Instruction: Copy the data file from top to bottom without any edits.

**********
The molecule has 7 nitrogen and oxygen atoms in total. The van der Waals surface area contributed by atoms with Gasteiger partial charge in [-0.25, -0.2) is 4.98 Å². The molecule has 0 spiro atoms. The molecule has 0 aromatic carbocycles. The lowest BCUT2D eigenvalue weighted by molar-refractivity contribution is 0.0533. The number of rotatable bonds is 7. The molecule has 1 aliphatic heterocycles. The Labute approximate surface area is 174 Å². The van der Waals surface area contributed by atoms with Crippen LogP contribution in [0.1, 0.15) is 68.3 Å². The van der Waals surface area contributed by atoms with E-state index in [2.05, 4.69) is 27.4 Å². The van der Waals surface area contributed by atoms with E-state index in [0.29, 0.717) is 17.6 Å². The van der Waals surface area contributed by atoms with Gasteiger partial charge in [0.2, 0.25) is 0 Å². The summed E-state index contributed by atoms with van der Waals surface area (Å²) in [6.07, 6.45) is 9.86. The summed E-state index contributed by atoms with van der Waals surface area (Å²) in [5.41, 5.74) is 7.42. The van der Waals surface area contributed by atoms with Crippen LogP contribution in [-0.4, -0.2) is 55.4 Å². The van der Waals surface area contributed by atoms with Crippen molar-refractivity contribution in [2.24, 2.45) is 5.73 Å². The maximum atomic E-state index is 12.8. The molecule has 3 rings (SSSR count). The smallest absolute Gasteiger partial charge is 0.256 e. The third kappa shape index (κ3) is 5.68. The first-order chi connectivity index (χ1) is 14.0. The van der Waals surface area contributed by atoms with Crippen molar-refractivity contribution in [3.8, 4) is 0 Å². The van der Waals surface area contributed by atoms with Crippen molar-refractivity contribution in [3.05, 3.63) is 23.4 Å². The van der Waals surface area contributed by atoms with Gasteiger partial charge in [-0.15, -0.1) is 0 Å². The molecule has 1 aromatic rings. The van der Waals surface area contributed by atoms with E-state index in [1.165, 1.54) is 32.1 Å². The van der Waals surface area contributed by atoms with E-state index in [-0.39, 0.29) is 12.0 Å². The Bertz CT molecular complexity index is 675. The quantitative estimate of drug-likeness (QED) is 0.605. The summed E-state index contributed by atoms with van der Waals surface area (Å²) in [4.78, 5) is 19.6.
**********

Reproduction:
The molecule has 7 nitrogen and oxygen atoms in total. The van der Waals surface area contributed by atoms with Gasteiger partial charge in [-0.25, -0.2) is 4.98 Å². The molecule has 0 spiro atoms. The molecule has 0 aromatic carbocycles. The lowest BCUT2D eigenvalue weighted by molar-refractivity contribution is 0.0533. The number of rotatable bonds is 7. The molecule has 1 aliphatic heterocycles. The Labute approximate surface area is 174 Å². The van der Waals surface area contributed by atoms with Crippen LogP contribution in [0.1, 0.15) is 68.3 Å². The van der Waals surface area contributed by atoms with E-state index in [2.05, 4.69) is 27.4 Å². The van der Waals surface area contributed by atoms with E-state index in [0.29, 0.717) is 17.6 Å². The van der Waals surface area contributed by atoms with Gasteiger partial charge in [0.2, 0.25) is 0 Å². The summed E-state index contributed by atoms with van der Waals surface area (Å²) in [6.07, 6.45) is 9.86. The summed E-state index contributed by atoms with van der Waals surface area (Å²) in [5.41, 5.74) is 7.42. The van der Waals surface area contributed by atoms with Crippen LogP contribution in [-0.4, -0.2) is 55.4 Å². The van der Waals surface area contributed by atoms with Crippen molar-refractivity contribution in [2.24, 2.45) is 5.73 Å². The maximum atomic E-state index is 12.8. The molecule has 3 rings (SSSR count). The smallest absolute Gasteiger partial charge is 0.256 e. The third kappa shape index (κ3) is 5.68. The first-order chi connectivity index (χ1) is 14.0. The van der Waals surface area contributed by atoms with Crippen molar-refractivity contribution in [3.8, 4) is 0 Å². The van der Waals surface area contributed by atoms with Crippen molar-refractivity contribution in [3.05, 3.63) is 23.4 Å². The van der Waals surface area contributed by atoms with Gasteiger partial charge in [-0.15, -0.1) is 0 Å². The molecule has 1 aromatic rings. The van der Waals surface area contributed by atoms with E-state index in [1.165, 1.54) is 32.1 Å². The van der Waals surface area contributed by atoms with E-state index in [-0.39, 0.29) is 12.0 Å². The Bertz CT molecular complexity index is 675. The quantitative estimate of drug-likeness (QED) is 0.605. The summed E-state index contributed by atoms with van der Waals surface area (Å²) in [4.78, 5) is 19.6.